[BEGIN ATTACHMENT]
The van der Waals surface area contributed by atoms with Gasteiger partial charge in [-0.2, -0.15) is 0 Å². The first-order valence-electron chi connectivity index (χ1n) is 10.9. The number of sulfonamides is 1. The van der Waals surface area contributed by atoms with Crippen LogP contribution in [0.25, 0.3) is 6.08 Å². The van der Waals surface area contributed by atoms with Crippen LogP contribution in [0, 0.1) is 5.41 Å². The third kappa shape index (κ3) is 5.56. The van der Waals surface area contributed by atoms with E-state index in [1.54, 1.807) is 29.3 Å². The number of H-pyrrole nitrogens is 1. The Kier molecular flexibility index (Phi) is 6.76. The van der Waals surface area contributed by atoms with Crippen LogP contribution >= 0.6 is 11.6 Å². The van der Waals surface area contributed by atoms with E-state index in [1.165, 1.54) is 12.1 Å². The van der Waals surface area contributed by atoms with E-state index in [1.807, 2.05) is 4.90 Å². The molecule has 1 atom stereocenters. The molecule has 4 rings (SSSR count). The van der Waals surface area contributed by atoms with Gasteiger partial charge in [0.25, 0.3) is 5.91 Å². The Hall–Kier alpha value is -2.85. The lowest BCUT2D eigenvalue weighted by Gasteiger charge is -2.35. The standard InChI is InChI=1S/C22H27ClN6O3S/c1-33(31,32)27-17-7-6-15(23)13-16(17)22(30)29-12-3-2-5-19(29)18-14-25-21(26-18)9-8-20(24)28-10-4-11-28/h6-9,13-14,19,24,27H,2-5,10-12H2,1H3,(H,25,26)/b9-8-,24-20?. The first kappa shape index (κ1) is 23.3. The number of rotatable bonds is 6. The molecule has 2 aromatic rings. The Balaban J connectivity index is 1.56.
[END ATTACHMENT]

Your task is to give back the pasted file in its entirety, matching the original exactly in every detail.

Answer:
The van der Waals surface area contributed by atoms with Gasteiger partial charge in [-0.2, -0.15) is 0 Å². The first-order valence-electron chi connectivity index (χ1n) is 10.9. The number of sulfonamides is 1. The van der Waals surface area contributed by atoms with Crippen LogP contribution in [0.25, 0.3) is 6.08 Å². The van der Waals surface area contributed by atoms with Crippen LogP contribution in [0, 0.1) is 5.41 Å². The third kappa shape index (κ3) is 5.56. The van der Waals surface area contributed by atoms with E-state index in [1.54, 1.807) is 29.3 Å². The number of H-pyrrole nitrogens is 1. The Kier molecular flexibility index (Phi) is 6.76. The van der Waals surface area contributed by atoms with Crippen LogP contribution >= 0.6 is 11.6 Å². The van der Waals surface area contributed by atoms with E-state index in [1.165, 1.54) is 12.1 Å². The van der Waals surface area contributed by atoms with E-state index in [1.807, 2.05) is 4.90 Å². The molecule has 1 atom stereocenters. The molecule has 4 rings (SSSR count). The van der Waals surface area contributed by atoms with Gasteiger partial charge in [0.25, 0.3) is 5.91 Å². The Hall–Kier alpha value is -2.85. The lowest BCUT2D eigenvalue weighted by Gasteiger charge is -2.35. The standard InChI is InChI=1S/C22H27ClN6O3S/c1-33(31,32)27-17-7-6-15(23)13-16(17)22(30)29-12-3-2-5-19(29)18-14-25-21(26-18)9-8-20(24)28-10-4-11-28/h6-9,13-14,19,24,27H,2-5,10-12H2,1H3,(H,25,26)/b9-8-,24-20?. The first kappa shape index (κ1) is 23.3. The number of rotatable bonds is 6. The molecule has 2 aromatic rings. The Balaban J connectivity index is 1.56.